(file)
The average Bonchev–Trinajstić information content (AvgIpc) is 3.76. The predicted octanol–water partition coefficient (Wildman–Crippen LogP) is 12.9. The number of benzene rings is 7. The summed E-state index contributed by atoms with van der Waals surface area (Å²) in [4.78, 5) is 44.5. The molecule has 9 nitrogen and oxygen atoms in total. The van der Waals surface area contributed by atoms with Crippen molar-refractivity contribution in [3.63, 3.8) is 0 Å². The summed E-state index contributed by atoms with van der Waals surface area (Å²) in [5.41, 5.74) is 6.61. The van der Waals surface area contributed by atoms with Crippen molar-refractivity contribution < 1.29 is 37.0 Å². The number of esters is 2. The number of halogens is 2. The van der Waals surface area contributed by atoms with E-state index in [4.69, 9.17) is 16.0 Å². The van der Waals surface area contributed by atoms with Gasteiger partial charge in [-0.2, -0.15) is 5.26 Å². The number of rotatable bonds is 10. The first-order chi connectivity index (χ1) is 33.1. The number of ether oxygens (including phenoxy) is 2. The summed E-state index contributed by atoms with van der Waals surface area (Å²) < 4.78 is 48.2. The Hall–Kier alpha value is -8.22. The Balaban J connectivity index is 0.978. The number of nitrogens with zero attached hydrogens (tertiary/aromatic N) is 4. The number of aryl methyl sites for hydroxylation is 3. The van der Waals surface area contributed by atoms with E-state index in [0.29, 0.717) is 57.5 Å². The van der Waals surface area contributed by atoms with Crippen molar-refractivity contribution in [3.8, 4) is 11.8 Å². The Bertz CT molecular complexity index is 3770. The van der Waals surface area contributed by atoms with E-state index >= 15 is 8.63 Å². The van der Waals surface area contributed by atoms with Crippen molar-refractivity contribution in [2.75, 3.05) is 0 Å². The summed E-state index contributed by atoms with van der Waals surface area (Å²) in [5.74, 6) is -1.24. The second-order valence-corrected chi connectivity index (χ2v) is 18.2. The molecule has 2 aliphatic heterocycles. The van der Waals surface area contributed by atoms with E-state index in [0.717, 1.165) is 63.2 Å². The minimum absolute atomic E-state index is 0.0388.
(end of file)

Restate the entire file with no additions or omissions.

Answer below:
The average Bonchev–Trinajstić information content (AvgIpc) is 3.76. The predicted octanol–water partition coefficient (Wildman–Crippen LogP) is 12.9. The number of benzene rings is 7. The summed E-state index contributed by atoms with van der Waals surface area (Å²) in [4.78, 5) is 44.5. The molecule has 9 nitrogen and oxygen atoms in total. The van der Waals surface area contributed by atoms with Crippen molar-refractivity contribution in [3.63, 3.8) is 0 Å². The summed E-state index contributed by atoms with van der Waals surface area (Å²) in [5.41, 5.74) is 6.61. The van der Waals surface area contributed by atoms with Crippen molar-refractivity contribution < 1.29 is 37.0 Å². The number of esters is 2. The number of halogens is 2. The van der Waals surface area contributed by atoms with E-state index in [4.69, 9.17) is 16.0 Å². The van der Waals surface area contributed by atoms with Gasteiger partial charge in [-0.2, -0.15) is 5.26 Å². The number of rotatable bonds is 10. The first-order chi connectivity index (χ1) is 33.1. The number of ether oxygens (including phenoxy) is 2. The summed E-state index contributed by atoms with van der Waals surface area (Å²) < 4.78 is 48.2. The Hall–Kier alpha value is -8.22. The Balaban J connectivity index is 0.978. The number of nitrogens with zero attached hydrogens (tertiary/aromatic N) is 4. The number of aryl methyl sites for hydroxylation is 3. The van der Waals surface area contributed by atoms with E-state index in [0.29, 0.717) is 57.5 Å². The van der Waals surface area contributed by atoms with Crippen molar-refractivity contribution in [3.8, 4) is 11.8 Å². The Bertz CT molecular complexity index is 3770. The van der Waals surface area contributed by atoms with E-state index >= 15 is 8.63 Å². The van der Waals surface area contributed by atoms with Crippen molar-refractivity contribution in [2.75, 3.05) is 0 Å². The summed E-state index contributed by atoms with van der Waals surface area (Å²) in [5.74, 6) is -1.24. The second-order valence-corrected chi connectivity index (χ2v) is 18.2. The molecule has 2 aliphatic heterocycles. The van der Waals surface area contributed by atoms with E-state index in [0.717, 1.165) is 63.2 Å². The minimum absolute atomic E-state index is 0.0388.